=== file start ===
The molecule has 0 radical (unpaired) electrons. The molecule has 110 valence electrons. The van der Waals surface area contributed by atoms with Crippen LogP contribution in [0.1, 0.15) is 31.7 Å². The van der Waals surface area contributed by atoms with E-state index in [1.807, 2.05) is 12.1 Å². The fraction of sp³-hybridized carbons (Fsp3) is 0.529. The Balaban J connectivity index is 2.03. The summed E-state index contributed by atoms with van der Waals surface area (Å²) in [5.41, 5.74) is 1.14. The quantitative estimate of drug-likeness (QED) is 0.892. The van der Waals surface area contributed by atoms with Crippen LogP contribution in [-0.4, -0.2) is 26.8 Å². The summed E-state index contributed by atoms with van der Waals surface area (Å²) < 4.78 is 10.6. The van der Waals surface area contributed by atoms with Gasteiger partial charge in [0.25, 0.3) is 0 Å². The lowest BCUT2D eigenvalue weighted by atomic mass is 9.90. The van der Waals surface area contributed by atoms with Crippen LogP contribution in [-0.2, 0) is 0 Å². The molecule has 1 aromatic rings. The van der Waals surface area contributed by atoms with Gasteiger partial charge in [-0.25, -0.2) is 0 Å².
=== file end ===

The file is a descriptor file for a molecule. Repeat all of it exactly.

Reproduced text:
The molecule has 0 radical (unpaired) electrons. The molecule has 110 valence electrons. The van der Waals surface area contributed by atoms with Crippen LogP contribution in [0.1, 0.15) is 31.7 Å². The van der Waals surface area contributed by atoms with E-state index in [1.807, 2.05) is 12.1 Å². The fraction of sp³-hybridized carbons (Fsp3) is 0.529. The Balaban J connectivity index is 2.03. The summed E-state index contributed by atoms with van der Waals surface area (Å²) in [5.41, 5.74) is 1.14. The quantitative estimate of drug-likeness (QED) is 0.892. The van der Waals surface area contributed by atoms with Crippen LogP contribution in [-0.4, -0.2) is 26.8 Å². The summed E-state index contributed by atoms with van der Waals surface area (Å²) < 4.78 is 10.6. The van der Waals surface area contributed by atoms with Gasteiger partial charge in [0.25, 0.3) is 0 Å². The lowest BCUT2D eigenvalue weighted by atomic mass is 9.90. The van der Waals surface area contributed by atoms with Crippen LogP contribution in [-0.2, 0) is 0 Å². The molecule has 1 aromatic rings. The van der Waals surface area contributed by atoms with Gasteiger partial charge in [-0.25, -0.2) is 0 Å².